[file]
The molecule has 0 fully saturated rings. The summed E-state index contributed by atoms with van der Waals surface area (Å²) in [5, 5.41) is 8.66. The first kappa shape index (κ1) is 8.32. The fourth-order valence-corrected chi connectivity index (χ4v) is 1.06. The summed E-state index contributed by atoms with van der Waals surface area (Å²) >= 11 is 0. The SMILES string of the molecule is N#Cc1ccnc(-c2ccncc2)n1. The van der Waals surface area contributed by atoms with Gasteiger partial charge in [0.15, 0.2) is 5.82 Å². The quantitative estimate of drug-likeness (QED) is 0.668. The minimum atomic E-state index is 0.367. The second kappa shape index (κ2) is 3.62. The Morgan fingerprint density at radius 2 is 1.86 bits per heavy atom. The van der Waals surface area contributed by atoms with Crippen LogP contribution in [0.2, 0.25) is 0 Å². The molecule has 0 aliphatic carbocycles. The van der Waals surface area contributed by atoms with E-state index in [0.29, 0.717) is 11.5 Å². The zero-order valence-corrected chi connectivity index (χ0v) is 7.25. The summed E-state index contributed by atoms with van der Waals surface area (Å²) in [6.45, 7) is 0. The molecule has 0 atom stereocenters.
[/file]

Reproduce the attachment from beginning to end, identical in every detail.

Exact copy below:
The molecule has 0 fully saturated rings. The summed E-state index contributed by atoms with van der Waals surface area (Å²) in [5, 5.41) is 8.66. The first kappa shape index (κ1) is 8.32. The fourth-order valence-corrected chi connectivity index (χ4v) is 1.06. The summed E-state index contributed by atoms with van der Waals surface area (Å²) >= 11 is 0. The SMILES string of the molecule is N#Cc1ccnc(-c2ccncc2)n1. The van der Waals surface area contributed by atoms with Gasteiger partial charge in [0.15, 0.2) is 5.82 Å². The quantitative estimate of drug-likeness (QED) is 0.668. The minimum atomic E-state index is 0.367. The second kappa shape index (κ2) is 3.62. The Morgan fingerprint density at radius 2 is 1.86 bits per heavy atom. The van der Waals surface area contributed by atoms with Crippen LogP contribution in [0.2, 0.25) is 0 Å². The molecule has 0 aliphatic carbocycles. The van der Waals surface area contributed by atoms with E-state index in [0.29, 0.717) is 11.5 Å². The zero-order valence-corrected chi connectivity index (χ0v) is 7.25. The summed E-state index contributed by atoms with van der Waals surface area (Å²) in [6.45, 7) is 0. The molecule has 0 atom stereocenters.